'That's why he behaves so aggressively. He's frightened to have an intellectual conversation but because of his powers of insight he will come to a conclusion and give it to you straight between the eyes.' The strange thing is, he is right most of the time.

And remember, says the same source, Sugar has had a rough time from the press, they have been very critical of his business style. Just two months ago, he won a libel case against the Daily Mail when it accused him of being a miserly football chairman.

He's bound to keep the defences up. Only his old mates, many of whom he's known since his Hackney days, see the true Sugar. 'He is surrounded by a small coterie of very loyal friends into which he nestles and is an entirely different person. He has kept his friends from days of yore and when he moves out he faces an aggressive world.' Hence the act.

The odd thing is, he doesn't even let it drop for those who work with him. He rarely socialises with his key executives, keeps his home life private, and despite the houses in Essex, Florida and Spain, the blue Rolls Royce, the private plane, doesn't like people to think he has an extravagant, 'unrealistic' lifestyle, especially with regards to his children (two sons and a daughter, all grown up now). 'Money could ruin my family but it hasn't, because of the way my wife and I brought our kids up. They have always been made to go to work and be realistic in life. They're not your Ferrari-driving, drug-taking, hippy, yuppy lot,' he sneers.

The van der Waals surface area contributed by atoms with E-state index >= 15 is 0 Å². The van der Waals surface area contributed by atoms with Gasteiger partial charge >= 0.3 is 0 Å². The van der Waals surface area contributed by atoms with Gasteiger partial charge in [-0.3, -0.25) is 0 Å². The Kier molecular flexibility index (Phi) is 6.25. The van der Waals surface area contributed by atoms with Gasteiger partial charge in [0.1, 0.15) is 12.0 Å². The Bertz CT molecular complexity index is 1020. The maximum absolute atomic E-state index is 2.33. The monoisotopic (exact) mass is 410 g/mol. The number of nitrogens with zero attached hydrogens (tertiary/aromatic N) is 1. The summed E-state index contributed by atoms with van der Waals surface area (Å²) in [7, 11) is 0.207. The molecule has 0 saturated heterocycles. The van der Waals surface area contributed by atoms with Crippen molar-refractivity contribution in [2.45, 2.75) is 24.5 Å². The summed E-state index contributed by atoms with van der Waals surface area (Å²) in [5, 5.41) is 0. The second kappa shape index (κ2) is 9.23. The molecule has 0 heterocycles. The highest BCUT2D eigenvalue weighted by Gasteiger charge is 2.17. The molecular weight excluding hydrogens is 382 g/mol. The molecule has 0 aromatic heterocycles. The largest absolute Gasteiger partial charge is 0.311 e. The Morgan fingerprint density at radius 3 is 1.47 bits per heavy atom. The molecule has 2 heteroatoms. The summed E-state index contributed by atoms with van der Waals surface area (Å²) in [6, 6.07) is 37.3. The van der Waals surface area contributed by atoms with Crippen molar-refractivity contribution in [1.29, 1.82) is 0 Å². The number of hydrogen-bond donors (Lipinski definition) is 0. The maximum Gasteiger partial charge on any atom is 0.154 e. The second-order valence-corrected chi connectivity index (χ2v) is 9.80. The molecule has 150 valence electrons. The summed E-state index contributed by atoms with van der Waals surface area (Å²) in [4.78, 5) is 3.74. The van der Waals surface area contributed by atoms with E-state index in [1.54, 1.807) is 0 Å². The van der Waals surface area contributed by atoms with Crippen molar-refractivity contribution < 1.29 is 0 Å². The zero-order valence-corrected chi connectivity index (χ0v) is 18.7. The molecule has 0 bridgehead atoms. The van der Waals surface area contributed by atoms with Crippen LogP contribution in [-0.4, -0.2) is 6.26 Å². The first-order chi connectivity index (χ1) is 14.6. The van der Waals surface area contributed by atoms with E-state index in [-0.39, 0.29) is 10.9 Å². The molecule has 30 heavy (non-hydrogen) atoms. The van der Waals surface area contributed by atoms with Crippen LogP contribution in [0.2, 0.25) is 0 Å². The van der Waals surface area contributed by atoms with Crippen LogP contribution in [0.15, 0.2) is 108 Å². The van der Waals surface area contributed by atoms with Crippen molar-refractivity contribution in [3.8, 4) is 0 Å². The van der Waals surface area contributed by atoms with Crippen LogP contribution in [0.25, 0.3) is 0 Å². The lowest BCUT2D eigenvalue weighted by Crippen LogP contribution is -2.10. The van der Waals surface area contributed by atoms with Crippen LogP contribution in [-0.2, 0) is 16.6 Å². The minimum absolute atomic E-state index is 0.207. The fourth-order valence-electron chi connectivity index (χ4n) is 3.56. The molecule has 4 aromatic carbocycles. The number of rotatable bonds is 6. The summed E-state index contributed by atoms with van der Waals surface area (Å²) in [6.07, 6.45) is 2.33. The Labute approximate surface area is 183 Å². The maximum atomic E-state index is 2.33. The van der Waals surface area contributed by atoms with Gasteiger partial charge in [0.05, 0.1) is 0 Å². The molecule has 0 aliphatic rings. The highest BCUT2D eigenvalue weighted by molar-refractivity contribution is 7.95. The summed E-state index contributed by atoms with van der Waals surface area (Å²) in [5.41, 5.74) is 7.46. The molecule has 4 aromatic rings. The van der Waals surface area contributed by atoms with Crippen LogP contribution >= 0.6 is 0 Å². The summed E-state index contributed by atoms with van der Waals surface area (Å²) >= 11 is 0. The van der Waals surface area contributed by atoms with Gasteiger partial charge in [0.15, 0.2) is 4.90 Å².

Anyway, time's up. Sugar ambles off reluctantly to have his picture taken. His last words to me, when he leaves the photo session, are a typically grudging. 'You told me it would only be bloody two minutes!' Then he stomps off up the stairs.

What is wrong with him? I think. Then just as I'm writing him off as a grumpy old bastard, I distinctly hear the hint of a chuckle.


1947: Born London, 24 March, educated Brook House School, Hackney

1964: Assistant at Ministry of Science and Education

1968: Sets up Amstrad

1973: Sales break pounds 1 million

1980: Public share offering in Amstrad

1985: Launches PCW 8526 word processor

1989: Moves into satellite receiving equipment with the launch of Sky

1991: Buys into Tottenham Hotspur FC, becomes chairman

1992: Shareholders vote against taking Amstrad private

1994: Acquires Viglen

2000: Knighted in New Year's Honours List

2001: Sells controlling interest in Spurs to ENIC.